The tracing of funds through the principles of equity are now integral to the protection of trusts and beneficiaries; however, in the late nineteenth century things were not as clear cut.

In this matter, the discrepancies of a solicitor left both his family and a third party investor out of pocket, and forced to argue over the remaining bank balance upon his death.

Prior to his passing in 1878, Mr Henry Hughes Hallett was in the habit of investing money on behalf of private clients, whereupon he would take a commission as payment for services rendered.

In addition to this, he had an existing marriage settlement for the benefit of his wife and children to the sum of £2,300, which had been placed into his personal bank account before being used for a number of other small investments.

A Mrs Cotterill employed the deceased for general legal duties, but also to receive and invest sums of money for her eventual profit.

On this occasion, she had allowed Mr. Hallett to invest £2,692 for Russian bonds, while he himself used £2,590 of the marriage settlement trust funds to do the same.

Having taken £1,554 worth of the trust bonds for himself before depositing the remaining £1,036 worth of bonds into his bank account, Mr. Hallett proceeded to sell £450 and £2,442 of Mrs Cotterill’s bonds, and £1,036 of the trust funds, subject to his taking a commission on all three.

Following a number of other transactions, the bank balance on the date of his demise was £3,029; of which, £2,600 had been paid into a court relating to the administration of his estate.

At the point of litigation, there were claims by both the trustees for his marriage settlement for £770 and £1,554, as used for the purchase of bonds, along with that of Mrs. Cotterill for £1,708.

Previous to this case, the law surrounding recovery of funds once mixed, was not one that favoured the claimant, and in many instances the court awarded against recovery on grounds that unless the money was ear-marked, it was simply indistinguishable from that which it had joined, thus to reach into the account and take it arbitrarily was simply untenable.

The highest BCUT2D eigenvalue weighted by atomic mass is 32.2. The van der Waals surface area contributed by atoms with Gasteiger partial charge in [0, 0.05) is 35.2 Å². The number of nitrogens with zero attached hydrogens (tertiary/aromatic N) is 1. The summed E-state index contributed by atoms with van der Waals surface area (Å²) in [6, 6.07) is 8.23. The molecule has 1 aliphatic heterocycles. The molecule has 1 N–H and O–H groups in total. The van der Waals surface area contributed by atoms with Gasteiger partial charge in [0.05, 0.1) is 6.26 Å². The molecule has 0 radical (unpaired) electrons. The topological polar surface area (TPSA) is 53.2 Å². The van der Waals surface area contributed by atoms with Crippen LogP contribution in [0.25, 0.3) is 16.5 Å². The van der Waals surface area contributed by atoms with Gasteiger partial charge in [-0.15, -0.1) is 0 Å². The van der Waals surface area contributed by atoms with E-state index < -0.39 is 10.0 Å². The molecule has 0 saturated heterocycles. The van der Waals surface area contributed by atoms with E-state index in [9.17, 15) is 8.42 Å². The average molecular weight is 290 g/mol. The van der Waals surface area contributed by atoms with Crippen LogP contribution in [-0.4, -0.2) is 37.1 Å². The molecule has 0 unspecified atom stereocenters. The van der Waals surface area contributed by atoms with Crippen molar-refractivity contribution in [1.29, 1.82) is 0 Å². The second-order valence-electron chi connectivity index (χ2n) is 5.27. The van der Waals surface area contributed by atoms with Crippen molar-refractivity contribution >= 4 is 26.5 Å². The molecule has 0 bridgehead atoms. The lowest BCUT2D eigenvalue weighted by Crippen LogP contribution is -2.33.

This changed in the case of Pennell v Deffell; in which, the Court of Appeal held that the claim of the trustees or cestui que trusts were of greater weight than that of a creditor.

However, in the later Clayton’s Case, the Court of Appeal then held that in such instances the court would determine the first sum of money drawn out from a bank account as that belonging to the first sum paid in, therefore unless there were grounds to suspect fraud on the part of Mr. Hallett, £2,324 of the money left in the account was that of the marriage settlement, while the remaining £705 was that of Mrs. Cotterill.

In the first instance, the Judge awarded priority of claim in favour of Mrs. Cotterill, on grounds that a fiduciary relationship existed between her and the deceased; whereupon the trustees for Mr.Hallett’s estate appealed, while Mrs. Cotterill also appealed.

On this occasion, the Court of Appeal reversed the decision, awarding priority to the trustees for Mr. Hallett’s estate on the equitable grounds that when a trustee mingles assets with that of his own, he is held to withdraw that which is his property when leaving a balance behind.

This translated that whatever money Mr. Hallett had taken out prior to his death was that to which he was entitled, therefore the residual balance was that of the trustees and not one of a mere creditor.

“[W]here a trustee has mixed the money with his own, there is this distinction, that the cestui que trust, or beneficial owner, can no longer elect to take the property, because it is no longer bought with the trust-money simply and purely, but with a mixed fund. He is, however, still entitled to a charge on the property purchased, for the amount of the trust-money laid out in the purchase; and that charge is quite independent of the fact of the amount laid out by the trustee.”

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